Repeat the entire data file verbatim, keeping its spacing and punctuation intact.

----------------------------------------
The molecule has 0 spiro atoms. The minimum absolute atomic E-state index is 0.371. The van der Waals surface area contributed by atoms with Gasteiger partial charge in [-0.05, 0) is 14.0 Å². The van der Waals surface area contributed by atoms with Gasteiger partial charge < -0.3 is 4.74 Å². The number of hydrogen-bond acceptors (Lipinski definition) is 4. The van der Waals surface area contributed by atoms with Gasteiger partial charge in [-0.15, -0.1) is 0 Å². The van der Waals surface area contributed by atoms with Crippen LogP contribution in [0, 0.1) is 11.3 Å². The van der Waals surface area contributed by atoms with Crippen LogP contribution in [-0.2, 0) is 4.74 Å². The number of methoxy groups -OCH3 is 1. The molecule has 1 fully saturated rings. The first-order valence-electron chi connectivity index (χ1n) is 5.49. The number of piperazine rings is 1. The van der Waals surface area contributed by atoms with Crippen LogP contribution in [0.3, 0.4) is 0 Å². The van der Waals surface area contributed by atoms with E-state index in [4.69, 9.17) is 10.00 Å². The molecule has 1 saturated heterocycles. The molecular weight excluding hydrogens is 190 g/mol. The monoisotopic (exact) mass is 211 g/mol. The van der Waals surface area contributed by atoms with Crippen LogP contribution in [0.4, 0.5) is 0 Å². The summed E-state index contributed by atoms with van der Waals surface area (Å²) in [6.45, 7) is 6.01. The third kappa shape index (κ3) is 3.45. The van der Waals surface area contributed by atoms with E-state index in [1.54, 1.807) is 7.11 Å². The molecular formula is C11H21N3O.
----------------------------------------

The molecule has 0 spiro atoms. The minimum absolute atomic E-state index is 0.371. The van der Waals surface area contributed by atoms with Gasteiger partial charge in [-0.05, 0) is 14.0 Å². The van der Waals surface area contributed by atoms with Gasteiger partial charge < -0.3 is 4.74 Å². The number of hydrogen-bond acceptors (Lipinski definition) is 4. The van der Waals surface area contributed by atoms with Gasteiger partial charge in [-0.15, -0.1) is 0 Å². The van der Waals surface area contributed by atoms with Crippen LogP contribution in [0, 0.1) is 11.3 Å². The van der Waals surface area contributed by atoms with Crippen LogP contribution in [-0.2, 0) is 4.74 Å². The number of methoxy groups -OCH3 is 1. The molecule has 1 fully saturated rings. The first-order valence-electron chi connectivity index (χ1n) is 5.49. The number of piperazine rings is 1. The van der Waals surface area contributed by atoms with Crippen LogP contribution in [0.3, 0.4) is 0 Å². The van der Waals surface area contributed by atoms with E-state index in [4.69, 9.17) is 10.00 Å². The molecule has 1 saturated heterocycles. The molecular weight excluding hydrogens is 190 g/mol. The monoisotopic (exact) mass is 211 g/mol. The van der Waals surface area contributed by atoms with Crippen LogP contribution in [0.4, 0.5) is 0 Å². The summed E-state index contributed by atoms with van der Waals surface area (Å²) in [6.45, 7) is 6.01. The third kappa shape index (κ3) is 3.45. The van der Waals surface area contributed by atoms with E-state index in [1.54, 1.807) is 7.11 Å². The molecular formula is C11H21N3O.